On the Sunday we had enough time to enjoy a lunch by the lake with our friend and fellow Bordeaux winemaker, Andrew McIness, whom we introduced to Philipp because he makes tasty and reasonably priced Médoc reds, and our friend and chauffeur Arsene.

And as Basel airport was 170kms away, the three of us will always be grateful to Arsene for making the trip that much more pleasurable.

Comparing the same vines on the same day over several years

23 May 2023

Over the years I’ve taken a photo of the same plot of Merlot vines by the château. You may have seen some of these before (last posted in 2019) so here’s an update. Here are the vines as of last week.

23 May 2009

Way back when in May 2009, we had two hailstorms which proved pretty catastrophic for our crop that year. 2009 turned out to be a great vintage for most of Bordeaux, in fact, so it was doubly disappointing. We did though manage a ‘Wine of the week’ for Jancis Robinson MW for our Bordeaux dry white, which was partially sourced from a vineyard we subsequently leased after the hail had struck.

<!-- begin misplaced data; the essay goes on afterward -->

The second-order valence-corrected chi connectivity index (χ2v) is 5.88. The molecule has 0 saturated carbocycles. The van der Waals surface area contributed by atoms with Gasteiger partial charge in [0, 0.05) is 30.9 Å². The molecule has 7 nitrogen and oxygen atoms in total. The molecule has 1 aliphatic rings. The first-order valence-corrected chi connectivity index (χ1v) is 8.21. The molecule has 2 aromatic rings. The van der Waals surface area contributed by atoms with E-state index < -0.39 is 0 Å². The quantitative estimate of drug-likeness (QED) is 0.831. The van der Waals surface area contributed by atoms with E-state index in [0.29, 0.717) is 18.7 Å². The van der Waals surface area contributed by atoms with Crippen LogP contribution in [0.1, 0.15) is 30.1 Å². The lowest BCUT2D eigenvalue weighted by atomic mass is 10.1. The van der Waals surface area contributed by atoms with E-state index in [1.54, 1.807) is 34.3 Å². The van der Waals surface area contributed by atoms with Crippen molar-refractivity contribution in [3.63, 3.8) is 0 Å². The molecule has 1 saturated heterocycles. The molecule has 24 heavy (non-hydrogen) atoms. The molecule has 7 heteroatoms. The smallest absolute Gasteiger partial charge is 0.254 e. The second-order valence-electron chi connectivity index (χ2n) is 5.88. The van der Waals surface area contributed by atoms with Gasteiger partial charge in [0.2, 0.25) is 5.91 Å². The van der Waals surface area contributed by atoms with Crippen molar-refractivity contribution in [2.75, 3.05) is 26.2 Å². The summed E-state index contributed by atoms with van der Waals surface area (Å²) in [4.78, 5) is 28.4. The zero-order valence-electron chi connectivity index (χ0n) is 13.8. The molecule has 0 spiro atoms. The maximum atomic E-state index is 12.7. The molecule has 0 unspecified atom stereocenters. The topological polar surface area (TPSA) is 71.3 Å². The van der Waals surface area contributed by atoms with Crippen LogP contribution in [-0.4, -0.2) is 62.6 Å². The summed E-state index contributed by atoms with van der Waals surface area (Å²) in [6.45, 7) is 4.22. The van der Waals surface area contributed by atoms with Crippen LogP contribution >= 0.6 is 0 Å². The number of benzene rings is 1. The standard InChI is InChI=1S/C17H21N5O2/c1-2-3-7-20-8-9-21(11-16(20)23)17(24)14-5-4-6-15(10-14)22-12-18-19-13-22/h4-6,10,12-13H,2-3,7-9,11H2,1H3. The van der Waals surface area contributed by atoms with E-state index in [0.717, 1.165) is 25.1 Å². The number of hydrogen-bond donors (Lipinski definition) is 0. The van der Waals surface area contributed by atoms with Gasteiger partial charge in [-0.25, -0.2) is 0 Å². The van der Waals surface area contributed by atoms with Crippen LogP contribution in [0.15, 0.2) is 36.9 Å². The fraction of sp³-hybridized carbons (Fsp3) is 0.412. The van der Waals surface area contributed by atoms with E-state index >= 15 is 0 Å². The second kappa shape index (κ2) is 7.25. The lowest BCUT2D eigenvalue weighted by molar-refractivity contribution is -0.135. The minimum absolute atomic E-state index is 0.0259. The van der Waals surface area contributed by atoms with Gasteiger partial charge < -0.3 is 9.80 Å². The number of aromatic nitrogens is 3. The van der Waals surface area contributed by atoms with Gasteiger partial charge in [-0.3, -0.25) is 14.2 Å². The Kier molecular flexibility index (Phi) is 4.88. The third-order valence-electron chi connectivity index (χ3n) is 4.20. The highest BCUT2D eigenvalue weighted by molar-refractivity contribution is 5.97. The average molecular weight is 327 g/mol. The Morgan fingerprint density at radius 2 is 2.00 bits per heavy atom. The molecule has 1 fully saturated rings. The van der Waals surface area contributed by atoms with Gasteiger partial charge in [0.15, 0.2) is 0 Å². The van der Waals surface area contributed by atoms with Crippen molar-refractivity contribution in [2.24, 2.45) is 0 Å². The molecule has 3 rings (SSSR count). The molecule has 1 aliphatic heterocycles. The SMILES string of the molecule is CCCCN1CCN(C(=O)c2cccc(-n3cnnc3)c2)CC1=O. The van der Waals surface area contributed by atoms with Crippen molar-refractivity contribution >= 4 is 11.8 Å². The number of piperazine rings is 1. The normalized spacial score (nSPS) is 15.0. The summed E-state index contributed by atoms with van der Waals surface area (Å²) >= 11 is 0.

23 May 2011

2011 sits in complete contrast to the images of 2009 and 2013 above and below. It was one of the most precocious growing seasons when the vines shot out of the blocks. It was, naturally enough, an early harvest and the reds gripped with quite abrupt tannins across Bordeaux. Many of the top wines are just beginning to open up nicely and are a pleasure to drink. Our Trois Hectares 2011 red, which we sold out of about five years ago, is drinking well now. Oh, and 2011 was a brilliant vintage for Sauternes and Barsac. Do try some.

23 May 2013

2013 and, as a vintage, it never really recovered from a weak start to the growing season. Our Sauvignon Blanc was pretty good in 2013 but a hailstorm on 2 August 2013 wiped out about half our crop. I wrote several posts about the Aug 2013 hailstorms, along with before and after images.